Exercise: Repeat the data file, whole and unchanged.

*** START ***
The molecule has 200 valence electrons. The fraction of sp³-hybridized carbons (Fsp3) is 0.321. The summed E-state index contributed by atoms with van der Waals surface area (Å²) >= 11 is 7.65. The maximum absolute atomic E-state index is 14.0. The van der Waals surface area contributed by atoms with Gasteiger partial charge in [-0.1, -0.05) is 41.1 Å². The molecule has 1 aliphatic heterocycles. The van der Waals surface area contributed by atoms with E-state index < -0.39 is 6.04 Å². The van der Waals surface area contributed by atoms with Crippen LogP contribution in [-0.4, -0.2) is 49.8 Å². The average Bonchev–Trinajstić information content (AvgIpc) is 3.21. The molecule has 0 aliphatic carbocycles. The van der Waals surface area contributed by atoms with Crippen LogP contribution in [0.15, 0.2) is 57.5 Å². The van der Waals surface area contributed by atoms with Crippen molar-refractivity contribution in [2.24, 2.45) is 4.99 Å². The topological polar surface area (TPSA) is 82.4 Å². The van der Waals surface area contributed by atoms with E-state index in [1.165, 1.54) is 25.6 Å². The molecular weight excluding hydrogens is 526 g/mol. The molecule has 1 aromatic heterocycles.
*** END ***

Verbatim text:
The molecule has 200 valence electrons. The fraction of sp³-hybridized carbons (Fsp3) is 0.321. The summed E-state index contributed by atoms with van der Waals surface area (Å²) >= 11 is 7.65. The maximum absolute atomic E-state index is 14.0. The van der Waals surface area contributed by atoms with Gasteiger partial charge in [-0.1, -0.05) is 41.1 Å². The molecule has 1 aliphatic heterocycles. The van der Waals surface area contributed by atoms with E-state index < -0.39 is 6.04 Å². The van der Waals surface area contributed by atoms with Crippen LogP contribution in [-0.4, -0.2) is 49.8 Å². The average Bonchev–Trinajstić information content (AvgIpc) is 3.21. The molecule has 0 aliphatic carbocycles. The van der Waals surface area contributed by atoms with Crippen LogP contribution in [0.15, 0.2) is 57.5 Å². The van der Waals surface area contributed by atoms with Crippen molar-refractivity contribution in [2.24, 2.45) is 4.99 Å². The topological polar surface area (TPSA) is 82.4 Å². The van der Waals surface area contributed by atoms with E-state index in [1.165, 1.54) is 25.6 Å². The molecular weight excluding hydrogens is 526 g/mol. The molecule has 1 aromatic heterocycles.